At the end of last month’s global warming conference a few participants were standing around talking philosophically about how to position the Adirondacks as a leader in the future green economy.
One local planner saw abandoned DOT lots along the Northway becoming park n’ rides, linked to local communities by bike and hiking paths, others envisioned them as green centers that connected mass transport, local information centers, and charging stations for locally produced energy. Someone else suggested painting a green stripe across every roadway that enters the Adirondacks – an unambiguous sign that you are entering a region where economics and the environment live hand and hand. Redraw the Blue Line as a Green Line.
SUNY Albany History Professor Lawrence S. Wittner, in a recent article at the History News Network, suggested that cuts in programs for education and healthcare proposed by Governor Patterson is the wrong way to climb out of our current economic recession. He pointed to the the inequities Adirondackers, and all New Yorkers, face:
The major reason the New York State budget is out of balance today—and has been intermittently for decades now—is that, for the last thirty years, the state has been cutting the tax rate for the top income New Yorkers. Specifically, driven by the desire to create a “business-friendly environment” in New York State, successive governors have succeeded in gradually lowering the tax rate for people in the top income bracket from 15.38 percent to 6.85 percent.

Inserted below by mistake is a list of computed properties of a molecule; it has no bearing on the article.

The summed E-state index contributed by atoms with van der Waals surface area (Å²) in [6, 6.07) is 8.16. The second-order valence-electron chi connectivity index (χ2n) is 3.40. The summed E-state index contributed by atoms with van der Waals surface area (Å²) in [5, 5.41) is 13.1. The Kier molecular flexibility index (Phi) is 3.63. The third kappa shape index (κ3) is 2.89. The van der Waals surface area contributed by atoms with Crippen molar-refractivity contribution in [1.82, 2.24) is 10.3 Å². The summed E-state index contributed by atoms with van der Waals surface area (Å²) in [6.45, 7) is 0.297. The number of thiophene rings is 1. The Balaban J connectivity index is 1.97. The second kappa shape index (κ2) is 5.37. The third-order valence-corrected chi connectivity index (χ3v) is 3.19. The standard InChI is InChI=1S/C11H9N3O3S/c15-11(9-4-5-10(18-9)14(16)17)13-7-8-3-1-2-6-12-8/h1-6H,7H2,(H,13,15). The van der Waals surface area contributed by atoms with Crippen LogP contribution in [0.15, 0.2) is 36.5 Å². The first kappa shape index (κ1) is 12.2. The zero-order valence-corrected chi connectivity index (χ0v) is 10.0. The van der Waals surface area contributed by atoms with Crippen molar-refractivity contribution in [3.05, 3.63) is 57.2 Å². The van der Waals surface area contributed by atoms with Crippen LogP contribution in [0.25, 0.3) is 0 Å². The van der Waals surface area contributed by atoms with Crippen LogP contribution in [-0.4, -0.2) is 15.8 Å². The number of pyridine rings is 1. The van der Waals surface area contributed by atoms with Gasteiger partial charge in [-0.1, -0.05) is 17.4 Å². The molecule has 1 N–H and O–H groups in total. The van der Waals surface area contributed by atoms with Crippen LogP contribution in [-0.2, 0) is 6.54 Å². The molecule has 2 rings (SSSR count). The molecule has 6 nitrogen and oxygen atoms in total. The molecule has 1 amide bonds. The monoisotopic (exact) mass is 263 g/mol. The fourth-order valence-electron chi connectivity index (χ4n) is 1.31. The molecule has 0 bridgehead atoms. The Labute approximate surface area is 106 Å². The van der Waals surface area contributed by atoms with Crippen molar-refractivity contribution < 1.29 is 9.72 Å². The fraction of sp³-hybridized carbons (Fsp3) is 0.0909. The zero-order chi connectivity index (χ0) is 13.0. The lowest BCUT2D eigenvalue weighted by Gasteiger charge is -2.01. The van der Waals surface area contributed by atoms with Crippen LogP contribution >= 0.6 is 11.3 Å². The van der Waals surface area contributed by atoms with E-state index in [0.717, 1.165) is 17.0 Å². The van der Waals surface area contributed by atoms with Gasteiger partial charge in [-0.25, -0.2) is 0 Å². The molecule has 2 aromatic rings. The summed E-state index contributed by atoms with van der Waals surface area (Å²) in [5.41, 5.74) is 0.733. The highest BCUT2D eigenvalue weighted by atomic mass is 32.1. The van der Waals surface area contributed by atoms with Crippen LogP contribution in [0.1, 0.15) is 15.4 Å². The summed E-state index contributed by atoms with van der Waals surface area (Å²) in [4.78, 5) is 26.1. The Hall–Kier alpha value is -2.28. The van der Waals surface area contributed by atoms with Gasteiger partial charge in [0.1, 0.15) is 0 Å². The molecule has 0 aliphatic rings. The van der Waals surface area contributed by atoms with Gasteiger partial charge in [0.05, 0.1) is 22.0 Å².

Thus, today, despite its liberal image, New York has a rather flat income tax rate, ranging from a low of 4 percent to a high of 6.85 percent… One of the state’s highly-respected think tanks, the Fiscal Policy Institute, estimates that a very small, temporary increase in the tax rates on the highest-income New Yorkers could yield as much as $7 billion per year—more than enough to cover the state’s projected fiscal woes.
Witner argues nothing less then that “government spending—and particularly spending that is funded by taxes on the wealthy—can also help to jump start the economy.” Witner connects his plan with the New Deal plans of FDR, which began with New York:
During the first years of the Great Depression, when Franklin Roosevelt served as governor, New York was one of the incubators of the New Deal’s Keynesian approach. A staunch backer of unemployment insurance, Roosevelt became the first governor in the nation to demand state aid for relief. Moreover, New York’s Temporary Emergency Relief Administration served as the first state relief agency in the country. Governor Roosevelt was also a keen advocate of expanding New York State’s investment in public power programs and of having the state buy up abandoned farms for the purpose of reforestation. In New York City, too, the municipal government reacted to the Great Depression by investing heavily in upgrading the city’s infrastructure. It established new (and free) city colleges like Brooklyn College (in 1930) and Queens College (in 1937), and opened its first city-owned subway line (in 1932).
So folks, if we need a New Deal, and we want it to be a Green New Deal led by our region – what proposals do you have?
What projects, small and large, can we do locally and regionally to advance a Green New Deal?